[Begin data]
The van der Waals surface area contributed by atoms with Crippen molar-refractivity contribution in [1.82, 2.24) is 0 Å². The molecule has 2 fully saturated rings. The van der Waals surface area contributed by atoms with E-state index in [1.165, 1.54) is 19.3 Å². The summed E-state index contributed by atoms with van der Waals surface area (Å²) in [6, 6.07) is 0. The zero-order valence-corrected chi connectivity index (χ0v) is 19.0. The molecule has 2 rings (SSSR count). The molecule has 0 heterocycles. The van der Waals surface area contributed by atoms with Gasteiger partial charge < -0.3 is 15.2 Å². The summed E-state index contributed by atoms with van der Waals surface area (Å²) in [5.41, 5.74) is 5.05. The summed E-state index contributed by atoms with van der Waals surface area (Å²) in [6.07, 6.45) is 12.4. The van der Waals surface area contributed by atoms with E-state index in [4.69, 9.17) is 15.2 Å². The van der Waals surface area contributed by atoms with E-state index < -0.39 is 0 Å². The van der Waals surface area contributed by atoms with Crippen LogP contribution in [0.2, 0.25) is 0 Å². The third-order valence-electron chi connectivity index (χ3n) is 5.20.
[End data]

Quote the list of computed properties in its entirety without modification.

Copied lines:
The van der Waals surface area contributed by atoms with Crippen molar-refractivity contribution in [1.82, 2.24) is 0 Å². The molecule has 2 fully saturated rings. The van der Waals surface area contributed by atoms with E-state index in [1.165, 1.54) is 19.3 Å². The summed E-state index contributed by atoms with van der Waals surface area (Å²) in [6, 6.07) is 0. The zero-order valence-corrected chi connectivity index (χ0v) is 19.0. The molecule has 2 rings (SSSR count). The molecule has 0 heterocycles. The van der Waals surface area contributed by atoms with Gasteiger partial charge < -0.3 is 15.2 Å². The summed E-state index contributed by atoms with van der Waals surface area (Å²) in [5.41, 5.74) is 5.05. The summed E-state index contributed by atoms with van der Waals surface area (Å²) in [6.07, 6.45) is 12.4. The van der Waals surface area contributed by atoms with E-state index in [4.69, 9.17) is 15.2 Å². The van der Waals surface area contributed by atoms with E-state index < -0.39 is 0 Å². The van der Waals surface area contributed by atoms with Crippen LogP contribution in [0.2, 0.25) is 0 Å². The third-order valence-electron chi connectivity index (χ3n) is 5.20.